2440 Jehovahs Witnesses

number of Jehovahs Witnesses statistically.
While the Witnesses themselves would count
only the publishers as members in full stand
ing, adherents of other denominations are not
counted by taking into account only those active
in missionary enterprises. Participants in the
yearly memorial offer a statistical assessment
closer to how members of other religious orga
nizations are normally counted, although it is
true that the yearly memorial is occasionally
attended also by friends and sympathizers.
On the other hand, it is also true that the tradi
tional Christian slogan every member is a mis
sionary is taken much more literally by the
Witnesses than by most other Christian denomi
nations, and everybody is encouraged to devote a
substantial amount of time to missionary endea
vors. Although the effectiveness of the systema
tic door to door strategy has been called into
question, sociologists have noted that the inter
nal effects of the effort in reinforcing the mem
bers identity and commitment are almost as
important as its external success (see Beckford
1975).
A new prophetic enthusiasm seized the
movement before 1975, a date regarded by
many Witnesses as a likely end of this world.
The disappointment many Witnesses experi
enced created several difficulties and energized
an oppositional movement which received con
siderable media attention but in fact involved
only a limited, if vocal, number of former
members. The fact that the Witnesses survived
prophetic failures in 1914, 1925, and 1975 has
been regarded by some sociologists as a confir
mation of the theory of cognitive dissonance as
applied by Festinger et al. (1956) to instances
when prophecy fails. In order to avoid
admitting their previous gullibility, members
reinforce their missionary efforts and, by per
suading others, re persuade themselves. The
theory would predict that, counterintuitively,
movements can grow rather than enter into a
crisis after a prophetic failure. More recently,
however, others have argued that cognitive dis
sonance has very little to do with Witnesses
reactions to prophetic disconfirmation. First
of all, in the immediate aftermath of failed
date setting, Witnesses lost members, and
started growing again only after years of painful
reorganization (Singelenberg 1989). On the
other hand, prophecy in fact only fails for the
outsiders; from the point of view of the move
ment itself, prophecy does not fail but is
regarded as having come true at other levels:
perhaps a world, rather than the world, has
ended, or the prophecy needs to be understood
differently (Melton 1985).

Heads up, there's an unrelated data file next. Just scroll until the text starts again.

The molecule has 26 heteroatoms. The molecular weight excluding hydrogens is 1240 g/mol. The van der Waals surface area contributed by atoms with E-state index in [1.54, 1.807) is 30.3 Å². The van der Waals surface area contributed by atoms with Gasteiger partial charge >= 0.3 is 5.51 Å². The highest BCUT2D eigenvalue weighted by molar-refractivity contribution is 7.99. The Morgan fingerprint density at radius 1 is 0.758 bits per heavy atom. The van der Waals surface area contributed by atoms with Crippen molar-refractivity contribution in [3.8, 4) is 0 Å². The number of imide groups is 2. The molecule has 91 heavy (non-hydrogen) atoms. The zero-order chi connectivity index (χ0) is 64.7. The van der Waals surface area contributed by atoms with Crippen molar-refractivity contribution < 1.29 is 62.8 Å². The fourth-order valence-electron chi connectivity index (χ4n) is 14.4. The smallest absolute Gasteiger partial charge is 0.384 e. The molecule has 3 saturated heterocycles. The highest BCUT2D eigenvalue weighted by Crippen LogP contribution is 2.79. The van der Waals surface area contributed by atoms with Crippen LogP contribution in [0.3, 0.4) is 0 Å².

In 1995 The Watchtower announced a new
point of view on prophetic date setting, still
regarding the end of the world as we know it as
quite near, but discouraging members from cal
culating precise dates. This evolution, as it did
for Seventh Day Adventists one century earlier,
had the gradual effect of reducing the other
worldliness of the Witnesses, facilitating their
further evolution toward the religious mainline.
International expansion resumed (with more
than 15 million participants at the yearly mem
orial in 2004), and the bureaucratization process
continued. In 1976 the Witnesses started adopt
ing a rotating presidency among the members
of the governing body, the spiritual presiding
body of the organization, thus further deempha
sizing the presidencys charisma which had
been so crucial in the Russell and Rutherford
eras. In October 2000, after Milton Henschel
(19202003) had succeeded Frederick Franz
(18931992) as president of the Watch Tower
Society, all members of the governing body
voluntarily stepped aside from the board of
directors of that Society, thus separating the
spiritual from the administrative governance of
the Witnesses.
In the late 1990s, renewed discrimination in
countries such as Russia and France (where the
Witnesses were involved in campaigns against
so called cults and sects) led to what Pau
line Cote and James Richardson (2001: 14)
called a deformation or reconfiguration of
the groups relationships with the external
world. The two sociologists believe that external
pressure, including persecution and legal har
assment, may cause important changes in reli
gious organizations. In other words, even when
groups successfully resist pressure, how exactly
they resisted may involve significant internal
changes. In the cases of the Jehovahs Wit
nesses, Cote and Richardson report a first phase
of disciplined litigation during and immedi
ately after the Rutherford era. In the face
of sustained legal discrimination, prominent
Witnesses leader and lawyer Hayden Cooper
Covington (191179) both reacted through any